June is Alzheimer’s and Brain Awareness Month. According to the Center for Disease Control and Prevention, as many as 5.8 million Americans were living with Alzheimer’s disease in 2020. As we age, it is common to have some memory loss or age associated memory impairment due to the deterioration of our hippocampus, which is the region of the brain responsible for the formation and retrieval of memories. Although we may lose some of our memory as we get older, our brain is able to produce new brain cells at any age. Dr. Billy Yung, Westmed neurologist, has six simple tips to help improve your cognitive skills and prevent memory loss.
- Maintain a Healthy Diet
- Smoking Cessation and Avoid Drinking Alcohol to Excess
- Keep Your Mind Active
- Maintain a Sleep Schedule
- Preventing Brain Injury or Trauma
Eat foods that are rich in omega-3 fatty acids such as salmon, tuna and nuts. Berries contain antioxidants, which have been found to have numerous positive effects on the brain. Berries that are rich in antioxidants include blueberries, strawberries and blackberries. Dark leafy greens, such as kale and spinach, also support brain health because they contain other key vitamins and minerals as well as antioxidants.
Regular physical exercise benefits not only your heart, but your brain as well! Exercise can reduce the risk of diabetes and cardiovascular disease that can lead to memory loss. Try aerobic exercises or activities that require hand-eye coordination like jumping rope.
Excessive alcohol consumption has been shown to increase memory loss. Smoking can lead to vascular disorders that limit oxygen to the brain. If you smoke, it is recommended you stop for so many reasons (including brain health). And if you drink, limit your daily intake of alcohol to 1 to 2 drinks.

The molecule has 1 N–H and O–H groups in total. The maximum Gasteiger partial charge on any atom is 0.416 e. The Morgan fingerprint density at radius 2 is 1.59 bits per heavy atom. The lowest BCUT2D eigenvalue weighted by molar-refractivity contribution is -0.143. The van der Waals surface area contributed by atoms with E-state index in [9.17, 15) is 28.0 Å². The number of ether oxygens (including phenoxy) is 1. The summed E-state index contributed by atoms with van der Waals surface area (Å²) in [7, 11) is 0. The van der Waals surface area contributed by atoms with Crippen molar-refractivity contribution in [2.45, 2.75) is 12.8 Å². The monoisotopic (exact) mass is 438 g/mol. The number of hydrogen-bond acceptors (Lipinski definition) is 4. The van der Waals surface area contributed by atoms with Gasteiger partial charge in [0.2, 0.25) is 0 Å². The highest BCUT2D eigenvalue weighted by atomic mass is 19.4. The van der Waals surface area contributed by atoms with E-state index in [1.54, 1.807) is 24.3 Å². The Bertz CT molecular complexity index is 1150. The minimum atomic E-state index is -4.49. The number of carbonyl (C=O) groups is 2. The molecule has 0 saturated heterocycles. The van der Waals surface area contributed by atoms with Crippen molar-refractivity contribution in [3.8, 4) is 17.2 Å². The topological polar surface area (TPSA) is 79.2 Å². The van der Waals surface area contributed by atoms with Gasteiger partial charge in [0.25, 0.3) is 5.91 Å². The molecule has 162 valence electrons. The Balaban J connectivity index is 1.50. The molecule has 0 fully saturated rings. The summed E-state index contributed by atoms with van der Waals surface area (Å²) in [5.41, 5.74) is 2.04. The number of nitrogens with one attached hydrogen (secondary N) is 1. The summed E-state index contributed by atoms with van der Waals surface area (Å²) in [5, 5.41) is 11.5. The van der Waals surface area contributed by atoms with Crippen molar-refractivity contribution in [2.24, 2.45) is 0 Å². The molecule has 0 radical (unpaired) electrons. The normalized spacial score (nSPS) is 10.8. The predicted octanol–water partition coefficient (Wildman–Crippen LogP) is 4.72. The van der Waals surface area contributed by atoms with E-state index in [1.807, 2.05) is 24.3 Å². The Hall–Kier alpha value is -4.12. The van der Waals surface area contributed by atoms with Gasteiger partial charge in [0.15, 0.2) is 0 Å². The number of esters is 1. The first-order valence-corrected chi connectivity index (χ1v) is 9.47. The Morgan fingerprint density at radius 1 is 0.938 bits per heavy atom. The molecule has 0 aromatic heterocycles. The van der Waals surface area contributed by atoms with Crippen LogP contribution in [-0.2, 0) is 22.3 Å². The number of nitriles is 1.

Brain boosting activities challenge your mind to break away from your habitual way of thinking and develop new neural pathways. You can also learn something new to stimulate your brain and memory – like learning how to play an instrument or how to speak a foreign language. Puzzles and reading are also a great way to keep your mind active.
It is very important to maintain a regular sleep schedule and reduce blue light exposure emitted from TVs, mobile devices and computers at least one hour before going to bed. Additionally, avoid caffeine intake close to bedtime.
For young people, the major cause of brain injury is from trauma, such as concussions. It is important to protect the brain by wearing helmets when appropriate, such as when riding a bike, skating, skiing.
For older patients, we worry more about strokes (clots or bleeding in the brain). Risk factors for stroke include high blood pressure, high cholesterol, diabetes, cigarette smoking. Seeing your primary care doctor to manage and prevent these issues would help prevent brain disease.
If you suffer from memory loss and feel it is affecting your ability to function and carry out normal activities, you should consult your primary care physician. Your physician will be able to assess your symptoms, recommend appropriate care options and help with identifying reversible causes of memory loss.